Mexican StateThe state of Jalisco is bounded on the north by Zacatecas and Aguascalientes, on the west by Nayarit and the Pacific, on the south by Colima and Michoacán and on the east by Guanajuato.
It is a region of varied scenery, with an extensive high plateau, ranges of hills in the Sierra Madre Occidental, deep gorges, numerous lakes and a coastal region of luxuriant vegetation. The mountains, many of them volcanic, rise to their highest points in the south, with the Nevado de Colima (4339 m (14,240 ft)) and the Volcán de Colima (3838 m (12,596 ft)). The population is made up of whites, mestizos and a considerable proportion of Indians, mainly Nahua, Huicholes and Purépacha (Tarascans).HistoryA number of pre-Columbian sites have been identified, many of them merely cemeteries. They include those at Ixtepete, Teuchtitlán, Etzatlán, Tuxacuesco and Ameca.The pre-Columbian history of Jalisco (Náhuatl: "place in front of the sand") began in the Pre-Classic period and continued in the Classic. Since very little is known of the peoples who created these cultures they are referred to simply as the "cultures of the West" (Occidente). Their most notable products are the life-like terracotta figures, named Jalisco, Colima and Nayarit, after the states. During the Post-Classic period there grew up in this region a number of Indian states, including Coliman, Zapotlán, Xalisco and Tollan, which were conquered in the second half of the 15th c. by the Purépecha (Tarascans) under their king, Tzitic Pandácuaro.The first of the Spanish conquistadors to arrive in this area, in 1525, was Francisco Cortés de San Buenaventura, who encountered the Chimalhuacanes, then dominant over the other local tribes. It was left to the notorious Nuño Beltrán de Guzmán, however, to conquer the greater part of the region between 1530 and 1535. After the dismissal and arrest of Guzmán, Pérez de la Torre was made governor of the province of Nueva Galicia, to which Aguascalientes and Zacatecas also belonged until 1789. In subsequent years there was bitter fighting between the Spaniards and rebellious Indians, who entrenched themselves in the old strongholds (peñoles) originally built by the Tarascans. After the pacification of the area and the discovery of minerals the state, with its capital at Guadalajara, became independent and prosperous. In 1889 Jalisco gave up part of its coastal territory, including the town of Tepic, and this developed into the state of Nayarit. The bloody Cristero War (1926-29) started in the region of Los Altos in north-eastern Jalisco. During this struggle Catholic peasants rebelled against the the oppression of the church by Presidents Plutarco Elías Calles and Emilio Portes Gil.EconomyThe state has a richly productive agriculture, including maize, beans, wheat, sugar-cane, cotton, agaves, rice, indigo and tobacco. The coastal regions grow rubber and copra, and there is also much livestock-farming. Minerals worked include gold, silver, cinnabar, copper and semi-precious stones. Industry, mainly in Guadalajara, produces textiles, leather goods, chemicals, tobacco, glass, ceramics, cement and drinks. The growing tourist trade is centred on Guadalajara, the area around the Laguna de Chapala and the beach resorts on the Pacific.SightsIn addition to Guadalajara, the region around the Laguna de Chapala and the seaside resorts of Puerto Valllarta, Barra de Navidad and Playa de Tenacatita (both in the Surroundings of Manzanillo) are also of interest.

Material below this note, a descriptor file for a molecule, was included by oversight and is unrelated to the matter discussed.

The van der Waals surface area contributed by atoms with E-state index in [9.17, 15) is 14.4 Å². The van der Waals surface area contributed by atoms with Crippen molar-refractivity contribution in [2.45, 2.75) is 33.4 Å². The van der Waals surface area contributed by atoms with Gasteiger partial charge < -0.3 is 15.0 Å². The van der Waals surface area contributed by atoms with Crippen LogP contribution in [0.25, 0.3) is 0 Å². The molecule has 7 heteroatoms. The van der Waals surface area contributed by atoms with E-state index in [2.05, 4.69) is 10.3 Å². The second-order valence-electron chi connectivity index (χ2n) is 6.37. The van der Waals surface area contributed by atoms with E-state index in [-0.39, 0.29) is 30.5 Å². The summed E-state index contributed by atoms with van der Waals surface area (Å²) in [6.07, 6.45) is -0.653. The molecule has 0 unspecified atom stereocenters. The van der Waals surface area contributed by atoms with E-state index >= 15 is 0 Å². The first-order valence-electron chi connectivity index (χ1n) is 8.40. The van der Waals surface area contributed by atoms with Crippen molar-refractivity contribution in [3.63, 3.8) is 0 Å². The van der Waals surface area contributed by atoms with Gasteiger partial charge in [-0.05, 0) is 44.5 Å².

Tequila (the Náhuatl name for a drink made from mezcal: alt. 1218 m (3996 ft); pop. 50,000; fiestas: May 2nd, Día de la Santa Cruz; December 12th, Día de la Virgen de Guadalupe), with the beautiful church of San Francisco.
Ciudad Guzman, Mexico
Ciudad Guzmán (formerly Zapotlán: 1507 m (4944 ft); population 215,000; fiesta: October 22nd-25th, Día del Señor San José). The town boasts a small archaeological museum which also contains pictures by José Clemente Orozco. It is a good base for climbing the Nevado de Colima and the Volcán de Colima.
San Juan de los Lagos, Mexico
San Juan de los Lagos (1864 m (6116 ft); population 80,000; fiestas February 2nd Día de la Candelaria, or Candlemas, and December 8th, Día de la Inmaculada Concepción).The miracle-working statue of the Virgen de la Candelaria in the parish church draws thousands of pilgrims from all over Mexico, especially at the beginning of February, and the pilgrimages are the occasion of great fiestas, with mariachis, dancing, bullfights, cockfights, etc. The town is also noted for its embroidery and its horse market, held between November 20th to December 13th.
Barra de Navidad
The popular seaside resort of Barra de Navidad in Jalisco state (population 30,000) lies 65km/40mi along the MEX 200 past the airport. It was from this former fishing-port that Captain Miguel López de Legazpi set out in 1564 to cross the Pacific to the Philippines, where he established the first Spanish settlement and thus started the Spanish colonisation of Asia.MEX 200 continues towards Puerto Vallarta past resorts with beautiful beaches, and islands such as the tourist centre of Isla Navidad (marina, golf course). Further on comes Melaque/San Patricio and the attractive Bay of Tenacatita, followed by Bahia Careyes and, after 120km/75mi, Playa von Chamela (inside the Chamela-Cuixmala Biosphere Reserve.